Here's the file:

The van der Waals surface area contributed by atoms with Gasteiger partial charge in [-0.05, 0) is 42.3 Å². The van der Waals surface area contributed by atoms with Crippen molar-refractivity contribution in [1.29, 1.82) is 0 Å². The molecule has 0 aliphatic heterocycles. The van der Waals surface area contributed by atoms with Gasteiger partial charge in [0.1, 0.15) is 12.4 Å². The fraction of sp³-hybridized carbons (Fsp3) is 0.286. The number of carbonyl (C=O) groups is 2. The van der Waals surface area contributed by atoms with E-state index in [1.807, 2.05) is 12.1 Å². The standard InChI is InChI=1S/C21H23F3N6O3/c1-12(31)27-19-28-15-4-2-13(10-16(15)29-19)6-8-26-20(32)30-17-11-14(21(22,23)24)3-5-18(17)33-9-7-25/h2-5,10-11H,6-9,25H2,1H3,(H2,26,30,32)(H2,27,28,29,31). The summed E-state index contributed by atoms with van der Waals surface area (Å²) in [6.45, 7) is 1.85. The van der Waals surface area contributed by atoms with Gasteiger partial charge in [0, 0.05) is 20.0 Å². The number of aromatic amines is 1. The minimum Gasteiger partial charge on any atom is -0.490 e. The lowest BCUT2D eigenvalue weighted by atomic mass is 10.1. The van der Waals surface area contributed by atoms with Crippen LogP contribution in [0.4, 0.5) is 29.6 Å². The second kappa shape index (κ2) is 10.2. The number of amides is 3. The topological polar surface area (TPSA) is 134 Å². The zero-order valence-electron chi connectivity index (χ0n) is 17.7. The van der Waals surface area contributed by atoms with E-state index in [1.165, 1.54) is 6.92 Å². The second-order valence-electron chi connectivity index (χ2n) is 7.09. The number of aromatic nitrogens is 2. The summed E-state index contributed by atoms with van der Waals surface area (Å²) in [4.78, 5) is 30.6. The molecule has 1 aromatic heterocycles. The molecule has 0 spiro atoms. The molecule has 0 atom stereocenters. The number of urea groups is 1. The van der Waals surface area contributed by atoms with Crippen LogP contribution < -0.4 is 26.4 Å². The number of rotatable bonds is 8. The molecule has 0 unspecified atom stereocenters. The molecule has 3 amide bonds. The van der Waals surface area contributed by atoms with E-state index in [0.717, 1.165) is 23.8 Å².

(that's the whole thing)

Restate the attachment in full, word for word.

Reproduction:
The van der Waals surface area contributed by atoms with Gasteiger partial charge in [-0.05, 0) is 42.3 Å². The van der Waals surface area contributed by atoms with Crippen molar-refractivity contribution in [1.29, 1.82) is 0 Å². The molecule has 0 aliphatic heterocycles. The van der Waals surface area contributed by atoms with Gasteiger partial charge in [0.1, 0.15) is 12.4 Å². The fraction of sp³-hybridized carbons (Fsp3) is 0.286. The number of carbonyl (C=O) groups is 2. The van der Waals surface area contributed by atoms with E-state index in [1.807, 2.05) is 12.1 Å². The standard InChI is InChI=1S/C21H23F3N6O3/c1-12(31)27-19-28-15-4-2-13(10-16(15)29-19)6-8-26-20(32)30-17-11-14(21(22,23)24)3-5-18(17)33-9-7-25/h2-5,10-11H,6-9,25H2,1H3,(H2,26,30,32)(H2,27,28,29,31). The summed E-state index contributed by atoms with van der Waals surface area (Å²) in [6.45, 7) is 1.85. The van der Waals surface area contributed by atoms with Gasteiger partial charge in [0, 0.05) is 20.0 Å². The number of aromatic amines is 1. The minimum Gasteiger partial charge on any atom is -0.490 e. The lowest BCUT2D eigenvalue weighted by atomic mass is 10.1. The van der Waals surface area contributed by atoms with Crippen LogP contribution in [0.4, 0.5) is 29.6 Å². The second kappa shape index (κ2) is 10.2. The number of amides is 3. The topological polar surface area (TPSA) is 134 Å². The zero-order valence-electron chi connectivity index (χ0n) is 17.7. The van der Waals surface area contributed by atoms with E-state index in [1.165, 1.54) is 6.92 Å². The second-order valence-electron chi connectivity index (χ2n) is 7.09. The number of aromatic nitrogens is 2. The summed E-state index contributed by atoms with van der Waals surface area (Å²) in [4.78, 5) is 30.6. The molecule has 1 aromatic heterocycles. The molecule has 0 spiro atoms. The molecule has 0 atom stereocenters. The number of urea groups is 1. The van der Waals surface area contributed by atoms with Crippen LogP contribution < -0.4 is 26.4 Å². The number of rotatable bonds is 8. The molecule has 0 unspecified atom stereocenters. The molecule has 3 amide bonds. The van der Waals surface area contributed by atoms with E-state index in [0.717, 1.165) is 23.8 Å².